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A dirty air filter can decrease your car’s power and fuel economy. Knowing how to change the air filter yourself can save you some money and keep your engine running optimally. The air filter should normally last around 30,000 miles, however a car driven regularly on dirt roads will need its air filter serviced much more frequently than one that is always driven on the interstate.
Unless your car already has a reusable filter the first thing you’ll need to do is purchase the appropriate replacement air filter. The proper type should be specified in the owner’s manual or can be looked up at the parts store. If you plan on keeping your vehicle for some time it may be more economical to purchase a reusable filter and cleaning kit that you can use for the rest of the car’s life.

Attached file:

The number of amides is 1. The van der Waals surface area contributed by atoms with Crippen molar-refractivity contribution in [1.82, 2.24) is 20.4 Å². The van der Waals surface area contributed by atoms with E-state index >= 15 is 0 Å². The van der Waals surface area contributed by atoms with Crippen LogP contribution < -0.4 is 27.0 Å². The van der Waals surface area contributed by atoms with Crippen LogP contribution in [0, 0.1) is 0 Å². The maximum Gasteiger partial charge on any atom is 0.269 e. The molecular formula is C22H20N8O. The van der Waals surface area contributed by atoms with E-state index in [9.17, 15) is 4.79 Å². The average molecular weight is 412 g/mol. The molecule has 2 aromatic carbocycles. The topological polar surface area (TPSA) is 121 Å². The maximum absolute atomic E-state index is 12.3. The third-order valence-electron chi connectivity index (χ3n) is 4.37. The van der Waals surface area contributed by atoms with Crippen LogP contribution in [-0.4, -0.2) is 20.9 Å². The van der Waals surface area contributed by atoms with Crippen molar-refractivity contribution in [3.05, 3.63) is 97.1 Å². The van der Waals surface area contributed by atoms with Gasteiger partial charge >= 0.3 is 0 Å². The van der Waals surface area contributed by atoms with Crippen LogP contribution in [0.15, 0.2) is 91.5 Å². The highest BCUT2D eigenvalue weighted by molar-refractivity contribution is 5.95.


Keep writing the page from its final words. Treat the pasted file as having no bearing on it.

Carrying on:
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The next step is to locate the box that encloses the filter. On older cars the air filter is located on the top of the engine, right above the carburetor, and is accessed by removing a wing nut that holds on a cover (often round). On newer cars the air filter is usually near the side or front of the engine bay, attached to the engine via a tube. Clips are normally used to hold the box closed. With either design once the cover has been removed the old air filter should come right out.
Inspect the old air filter to determine its condition. If the dirt in the filter prevents light from passing through it is dirty and should be cleaned or replaced. While the box is empty clean any debris that has built up to help keep dirt from getting into the filter for as long as possible. Install the new air filter in the same orientation as the old one. Normally the rubber edges of the filter should form a seal with the box so that no unfiltered air can bypass the filter. The final step is to close the box and tighten the wing nut or latch the clips.
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